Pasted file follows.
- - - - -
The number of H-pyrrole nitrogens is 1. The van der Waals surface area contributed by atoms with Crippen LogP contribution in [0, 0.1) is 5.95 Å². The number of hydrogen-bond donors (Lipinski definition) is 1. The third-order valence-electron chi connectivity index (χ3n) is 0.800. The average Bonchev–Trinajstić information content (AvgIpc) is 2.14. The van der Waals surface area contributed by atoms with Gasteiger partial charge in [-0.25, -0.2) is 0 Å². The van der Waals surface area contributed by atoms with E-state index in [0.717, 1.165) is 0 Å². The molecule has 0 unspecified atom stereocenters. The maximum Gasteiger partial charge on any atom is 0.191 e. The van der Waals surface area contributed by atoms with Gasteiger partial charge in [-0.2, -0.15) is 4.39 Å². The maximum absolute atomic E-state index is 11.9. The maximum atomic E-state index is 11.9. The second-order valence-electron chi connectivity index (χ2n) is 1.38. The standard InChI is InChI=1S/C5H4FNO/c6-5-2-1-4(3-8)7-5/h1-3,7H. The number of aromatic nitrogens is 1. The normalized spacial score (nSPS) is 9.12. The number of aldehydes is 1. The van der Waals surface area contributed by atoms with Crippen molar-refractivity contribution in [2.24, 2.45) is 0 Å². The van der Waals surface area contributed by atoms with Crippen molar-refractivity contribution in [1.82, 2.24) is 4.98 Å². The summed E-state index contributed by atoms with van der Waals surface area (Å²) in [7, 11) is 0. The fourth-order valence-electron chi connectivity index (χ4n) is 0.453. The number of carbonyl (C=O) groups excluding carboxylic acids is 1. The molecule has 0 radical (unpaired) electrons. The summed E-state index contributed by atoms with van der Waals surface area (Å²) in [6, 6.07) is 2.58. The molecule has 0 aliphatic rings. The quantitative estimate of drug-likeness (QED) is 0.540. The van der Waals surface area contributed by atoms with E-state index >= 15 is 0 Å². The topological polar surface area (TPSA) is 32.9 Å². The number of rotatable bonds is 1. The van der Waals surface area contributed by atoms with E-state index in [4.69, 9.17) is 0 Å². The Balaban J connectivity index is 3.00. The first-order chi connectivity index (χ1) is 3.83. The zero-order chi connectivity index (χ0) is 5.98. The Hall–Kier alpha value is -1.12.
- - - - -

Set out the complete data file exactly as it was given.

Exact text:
The number of H-pyrrole nitrogens is 1. The van der Waals surface area contributed by atoms with Crippen LogP contribution in [0, 0.1) is 5.95 Å². The number of hydrogen-bond donors (Lipinski definition) is 1. The third-order valence-electron chi connectivity index (χ3n) is 0.800. The average Bonchev–Trinajstić information content (AvgIpc) is 2.14. The van der Waals surface area contributed by atoms with Gasteiger partial charge in [-0.25, -0.2) is 0 Å². The van der Waals surface area contributed by atoms with E-state index in [0.717, 1.165) is 0 Å². The molecule has 0 unspecified atom stereocenters. The maximum Gasteiger partial charge on any atom is 0.191 e. The van der Waals surface area contributed by atoms with Gasteiger partial charge in [-0.2, -0.15) is 4.39 Å². The maximum absolute atomic E-state index is 11.9. The maximum atomic E-state index is 11.9. The second-order valence-electron chi connectivity index (χ2n) is 1.38. The standard InChI is InChI=1S/C5H4FNO/c6-5-2-1-4(3-8)7-5/h1-3,7H. The number of aromatic nitrogens is 1. The normalized spacial score (nSPS) is 9.12. The number of aldehydes is 1. The van der Waals surface area contributed by atoms with Crippen molar-refractivity contribution in [2.24, 2.45) is 0 Å². The van der Waals surface area contributed by atoms with Crippen molar-refractivity contribution in [1.82, 2.24) is 4.98 Å². The summed E-state index contributed by atoms with van der Waals surface area (Å²) in [7, 11) is 0. The fourth-order valence-electron chi connectivity index (χ4n) is 0.453. The number of carbonyl (C=O) groups excluding carboxylic acids is 1. The molecule has 0 radical (unpaired) electrons. The summed E-state index contributed by atoms with van der Waals surface area (Å²) in [6, 6.07) is 2.58. The molecule has 0 aliphatic rings. The quantitative estimate of drug-likeness (QED) is 0.540. The van der Waals surface area contributed by atoms with E-state index >= 15 is 0 Å². The topological polar surface area (TPSA) is 32.9 Å². The number of rotatable bonds is 1. The van der Waals surface area contributed by atoms with E-state index in [4.69, 9.17) is 0 Å². The Balaban J connectivity index is 3.00. The first-order chi connectivity index (χ1) is 3.83. The zero-order chi connectivity index (χ0) is 5.98. The Hall–Kier alpha value is -1.12.